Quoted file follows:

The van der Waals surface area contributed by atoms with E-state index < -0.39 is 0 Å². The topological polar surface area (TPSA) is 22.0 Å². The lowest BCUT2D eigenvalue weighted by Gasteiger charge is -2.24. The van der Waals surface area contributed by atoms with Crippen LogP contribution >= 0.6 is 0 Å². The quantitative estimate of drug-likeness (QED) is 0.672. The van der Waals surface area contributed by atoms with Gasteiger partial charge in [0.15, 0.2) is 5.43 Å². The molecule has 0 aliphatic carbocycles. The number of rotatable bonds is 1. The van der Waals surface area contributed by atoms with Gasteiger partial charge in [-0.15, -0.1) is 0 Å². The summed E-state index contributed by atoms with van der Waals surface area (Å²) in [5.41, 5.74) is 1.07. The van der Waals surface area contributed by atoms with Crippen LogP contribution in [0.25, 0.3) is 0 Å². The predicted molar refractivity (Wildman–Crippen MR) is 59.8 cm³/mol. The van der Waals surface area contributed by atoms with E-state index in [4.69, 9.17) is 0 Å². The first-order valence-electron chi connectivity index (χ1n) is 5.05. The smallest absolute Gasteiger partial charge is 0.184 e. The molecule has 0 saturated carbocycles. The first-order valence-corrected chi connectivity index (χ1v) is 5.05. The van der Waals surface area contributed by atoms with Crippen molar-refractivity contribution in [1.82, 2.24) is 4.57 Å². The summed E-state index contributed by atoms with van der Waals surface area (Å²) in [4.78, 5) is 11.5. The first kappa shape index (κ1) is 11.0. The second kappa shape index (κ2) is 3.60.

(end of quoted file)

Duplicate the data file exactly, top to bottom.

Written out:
The van der Waals surface area contributed by atoms with E-state index < -0.39 is 0 Å². The topological polar surface area (TPSA) is 22.0 Å². The lowest BCUT2D eigenvalue weighted by Gasteiger charge is -2.24. The van der Waals surface area contributed by atoms with Crippen LogP contribution >= 0.6 is 0 Å². The quantitative estimate of drug-likeness (QED) is 0.672. The van der Waals surface area contributed by atoms with Gasteiger partial charge in [0.15, 0.2) is 5.43 Å². The molecule has 0 aliphatic carbocycles. The number of rotatable bonds is 1. The van der Waals surface area contributed by atoms with Gasteiger partial charge in [-0.15, -0.1) is 0 Å². The summed E-state index contributed by atoms with van der Waals surface area (Å²) in [5.41, 5.74) is 1.07. The van der Waals surface area contributed by atoms with Crippen LogP contribution in [0.25, 0.3) is 0 Å². The predicted molar refractivity (Wildman–Crippen MR) is 59.8 cm³/mol. The van der Waals surface area contributed by atoms with E-state index in [4.69, 9.17) is 0 Å². The first-order valence-electron chi connectivity index (χ1n) is 5.05. The smallest absolute Gasteiger partial charge is 0.184 e. The molecule has 0 saturated carbocycles. The first-order valence-corrected chi connectivity index (χ1v) is 5.05. The van der Waals surface area contributed by atoms with Crippen molar-refractivity contribution in [1.82, 2.24) is 4.57 Å². The summed E-state index contributed by atoms with van der Waals surface area (Å²) in [4.78, 5) is 11.5. The first kappa shape index (κ1) is 11.0. The second kappa shape index (κ2) is 3.60.